Department of Tourism, Aletheia University, 32, Zhenli St., Danshui Town, Taipei County 25103, Taiwan
Department of Geography, National Taiwan University, No. 1 Sec. 4 Roosevelt Road, Taipei 10617, Taiwan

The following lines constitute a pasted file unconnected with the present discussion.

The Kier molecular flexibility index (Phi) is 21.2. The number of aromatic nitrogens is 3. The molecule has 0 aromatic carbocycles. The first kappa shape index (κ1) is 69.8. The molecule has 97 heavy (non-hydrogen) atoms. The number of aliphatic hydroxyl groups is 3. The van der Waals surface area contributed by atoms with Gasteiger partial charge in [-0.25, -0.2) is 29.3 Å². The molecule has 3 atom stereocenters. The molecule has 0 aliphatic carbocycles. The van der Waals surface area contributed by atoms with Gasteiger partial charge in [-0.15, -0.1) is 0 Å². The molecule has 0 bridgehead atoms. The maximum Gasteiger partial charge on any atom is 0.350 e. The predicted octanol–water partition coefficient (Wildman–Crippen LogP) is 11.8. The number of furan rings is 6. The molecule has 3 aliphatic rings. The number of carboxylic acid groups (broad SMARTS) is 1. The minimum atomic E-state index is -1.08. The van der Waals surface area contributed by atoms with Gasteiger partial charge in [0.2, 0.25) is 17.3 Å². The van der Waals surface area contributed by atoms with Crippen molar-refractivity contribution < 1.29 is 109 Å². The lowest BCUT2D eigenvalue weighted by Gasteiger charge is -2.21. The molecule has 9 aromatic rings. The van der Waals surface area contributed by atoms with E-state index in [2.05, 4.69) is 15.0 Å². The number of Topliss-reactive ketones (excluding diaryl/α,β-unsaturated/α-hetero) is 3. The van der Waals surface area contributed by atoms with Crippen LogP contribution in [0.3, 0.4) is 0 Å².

The objective of this study is to develop a novel methodology integrating remote sensing, geographic information system technology and local spatial autocorrelation geo-computation for quick drought assessment. One group of drought indices, based on the condition of the vegetation, includes the Normalized Difference Vegetation Index (NDVI), Anomaly of Normalized Difference Vegetation Index (NDVIA) and Standardized Vegetation Index (SVI). The other group, based on the moisture conditions, includes the Normalized Difference Moisture Index (NDMI) and Standardized Moisture Index (SMI). The local G-statistic (Gi*) provides insight into the spatial relationships of the drought indices for drought risk assessment. Specifically, locations with significant Gi* values indicate spatial clusters where there are differences between the vegetative and hydrological drought indices. The results of spatial co-occurrence analysis indicate the existence of hot spots where the drought indices are spatially stable. This spatial information can be used to identify high drought risk areas as a first step towards helping local administrators improve the allocation of local water resources in arid environments. Finally, the novel methodology, integrating remote sensing, geocomputation and geographic information techniques, is demonstrated. The results indicate its effectiveness for quick drought assessment.